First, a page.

AS sparkling bling goes, it doesn’t get bigger.


Australian astronomers have discovered a planet they think is made of diamond.

The galactic gem could be as large as 60,000 kilometres across – five times the diameter of Earth.

The "diamond planet" orbiting a pulsar, centre, of this image. The orbit is represented by the dashed line. The blue lines represent the radio signal from the pulsar.The “diamond planet” orbiting a pulsar, centre, of this image. The orbit is represented by the dashed line. The blue lines represent the radio signal from the pulsar. Illustration: Swinburne University 

It is orbiting a tiny, dead, spinning star, called a pulsar, about 4000 light years away in the Milky Way.

CSIRO astronomer Michael Keith said the diamond planet was likely to be very hot and glowing white.

“It would probably look very pretty,” he said.

An international team, led by Matthew Bailes of Swinburne University of Technology in Melbourne, found the exotic object using telescopes including the radio telescope at Parkes. They were searching for pulsars – the lighthouses of the universe – which emit beams of radio waves as they spin rapidly.

They discovered a pulsar which is only about 20 kilometres across and rotating extremely fast – 175 times every second.

Slight variations in its pulse alerted the astronomers to the presence of the companion planet, which orbits the pulsar every two hours and 10 minutes. Dr Keith said the planet appeared to have been a massive star that lost more than 99 per cent of its mass.

Its density made it likely it comprise mostly of carbon atoms, crushed together in a crystalline structure “very similar to diamond.”

He joked that it would be priceless: “I recently got engaged so I know how much diamonds cost.”

Team member Willem van Straten said they hoped the planet was glowing white, because that would make it easier to see light from it using a telescope. The team was searching for millisecond pulsars because they were like accurate “clocks” whose regularity could be used to detect the presence of gravitational waves – theoretical ripples in space time thought to be generated by cosmic events such as two black holes colliding.

The “holy grail” would be to find a pulsar orbiting a black hole, to see if Einstein’s general theory of relativity still holds in an extremely strong gravity field, he said. “You could study space and time in the vicinity of the black hole with a lot of precision.”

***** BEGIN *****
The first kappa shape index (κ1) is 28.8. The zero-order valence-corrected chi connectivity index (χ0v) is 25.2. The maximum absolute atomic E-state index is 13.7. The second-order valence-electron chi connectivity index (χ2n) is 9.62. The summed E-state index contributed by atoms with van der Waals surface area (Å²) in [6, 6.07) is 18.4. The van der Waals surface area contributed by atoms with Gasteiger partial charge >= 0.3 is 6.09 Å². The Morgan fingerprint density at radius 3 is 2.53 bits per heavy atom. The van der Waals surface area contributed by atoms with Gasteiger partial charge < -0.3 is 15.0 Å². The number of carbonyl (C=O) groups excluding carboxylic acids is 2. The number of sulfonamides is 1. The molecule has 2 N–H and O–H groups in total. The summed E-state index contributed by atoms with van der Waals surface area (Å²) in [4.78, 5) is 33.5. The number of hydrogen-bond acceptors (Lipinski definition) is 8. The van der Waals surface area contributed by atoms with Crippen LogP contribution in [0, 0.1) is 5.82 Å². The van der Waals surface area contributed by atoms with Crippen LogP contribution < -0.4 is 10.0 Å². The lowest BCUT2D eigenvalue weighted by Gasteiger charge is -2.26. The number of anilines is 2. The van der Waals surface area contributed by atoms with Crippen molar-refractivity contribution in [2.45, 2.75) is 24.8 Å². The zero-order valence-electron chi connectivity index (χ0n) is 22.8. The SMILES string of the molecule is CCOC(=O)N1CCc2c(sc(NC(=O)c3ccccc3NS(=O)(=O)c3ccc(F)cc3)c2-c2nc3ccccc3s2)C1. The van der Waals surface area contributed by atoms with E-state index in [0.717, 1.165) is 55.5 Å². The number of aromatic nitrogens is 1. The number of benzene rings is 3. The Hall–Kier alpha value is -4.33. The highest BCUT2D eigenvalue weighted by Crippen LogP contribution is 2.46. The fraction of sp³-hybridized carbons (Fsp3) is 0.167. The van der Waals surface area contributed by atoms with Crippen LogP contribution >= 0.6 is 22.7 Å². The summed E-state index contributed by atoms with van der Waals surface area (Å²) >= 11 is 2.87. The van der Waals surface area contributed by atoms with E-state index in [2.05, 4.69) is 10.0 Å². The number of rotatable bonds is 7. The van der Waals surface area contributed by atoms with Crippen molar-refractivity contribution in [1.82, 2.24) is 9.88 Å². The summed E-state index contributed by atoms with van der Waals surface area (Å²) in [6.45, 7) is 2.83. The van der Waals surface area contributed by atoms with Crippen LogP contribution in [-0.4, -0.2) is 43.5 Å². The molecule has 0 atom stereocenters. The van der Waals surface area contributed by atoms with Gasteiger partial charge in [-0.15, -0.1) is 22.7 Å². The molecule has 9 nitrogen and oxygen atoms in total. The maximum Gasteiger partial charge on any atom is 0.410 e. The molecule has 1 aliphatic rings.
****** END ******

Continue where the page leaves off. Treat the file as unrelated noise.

Somewhat unromantically the pulsar, with its diamond companion, is named PSR J1719-1438

Sourced & published by Henry Sapiecha


10 products that defined Steve Jobs from Apple

One of the first Apple computers.

1:51pm | Steve Jobs had no formal schooling in engineering, yet he’s listed as the inventor or co-inventor on more than 200 US patents.

Joint co-founder of Apple retires as CEO of the mighty conglomerate which he drove to the top of the IT world.

Sourced & published by Henry Sapiecha

August 18, 2011 4:00 AM PDT

GENEVA, Switzerland–If you like watches, and you like history, there may not be a better place to visit than the Patek Philippe Museum here. Those who make the trek to the stately building located a short distance from Lake Geneva will find what has to be one of the most important collections of watches in the world. Six hundred years’ of watches, to be precise. And they’re not just from Switzerland, although the museum also houses a great collection of Patek Philippe’s own masterpieces. And there’s even a master watchmaker showcasing his skills for all to see. Altogether, the museum is the famous company’s attempt to show the tools and techniques used by the craftsmen, the jewellers, engravers, lapidaries and many others who have made the world’s greatest personal timepieces since the 16th century.

As part of Road Trip 2011, CNET reporter Daniel Terdiman visited the museum, and over three floors, saw many different themes presented. There are enameled watches, watch cases, snuff-boxes and portrait-miniatures which together illustrate the development of the art of enameling. The museum library includes over 7,000 books on the study and measurement of time, or horology.

But if you visit the museum, you may also enjoy a small thematic tour, and to have a guide explain the fascinating singing birds, “perfume pistols” and other automata and musical pieces, the enameled pieces, or to tell you more about the history of more than 500 years of humans attempting to capture and understand time in small packages.